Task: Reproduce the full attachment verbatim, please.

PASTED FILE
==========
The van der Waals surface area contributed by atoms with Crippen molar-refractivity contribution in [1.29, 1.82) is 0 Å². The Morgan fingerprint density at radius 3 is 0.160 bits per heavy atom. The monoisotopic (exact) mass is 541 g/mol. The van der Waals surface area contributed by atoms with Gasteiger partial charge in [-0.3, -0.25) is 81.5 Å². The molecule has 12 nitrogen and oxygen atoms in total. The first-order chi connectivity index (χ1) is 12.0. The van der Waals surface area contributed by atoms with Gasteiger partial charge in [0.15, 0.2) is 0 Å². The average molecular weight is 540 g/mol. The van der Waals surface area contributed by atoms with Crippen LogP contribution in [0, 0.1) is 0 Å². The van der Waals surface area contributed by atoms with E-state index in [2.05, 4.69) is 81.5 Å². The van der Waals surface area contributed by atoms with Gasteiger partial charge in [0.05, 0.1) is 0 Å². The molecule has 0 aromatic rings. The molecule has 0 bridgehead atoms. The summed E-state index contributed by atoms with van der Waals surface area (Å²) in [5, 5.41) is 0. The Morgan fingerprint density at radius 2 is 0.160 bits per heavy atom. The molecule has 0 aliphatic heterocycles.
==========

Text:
The van der Waals surface area contributed by atoms with Crippen molar-refractivity contribution in [1.29, 1.82) is 0 Å². The Morgan fingerprint density at radius 3 is 0.160 bits per heavy atom. The monoisotopic (exact) mass is 541 g/mol. The van der Waals surface area contributed by atoms with Gasteiger partial charge in [-0.3, -0.25) is 81.5 Å². The molecule has 12 nitrogen and oxygen atoms in total. The first-order chi connectivity index (χ1) is 12.0. The van der Waals surface area contributed by atoms with Gasteiger partial charge in [0.15, 0.2) is 0 Å². The average molecular weight is 540 g/mol. The van der Waals surface area contributed by atoms with Crippen LogP contribution in [0, 0.1) is 0 Å². The van der Waals surface area contributed by atoms with E-state index in [2.05, 4.69) is 81.5 Å². The van der Waals surface area contributed by atoms with Gasteiger partial charge in [0.05, 0.1) is 0 Å². The molecule has 0 aromatic rings. The molecule has 0 bridgehead atoms. The summed E-state index contributed by atoms with van der Waals surface area (Å²) in [5, 5.41) is 0. The Morgan fingerprint density at radius 2 is 0.160 bits per heavy atom. The molecule has 0 aliphatic heterocycles.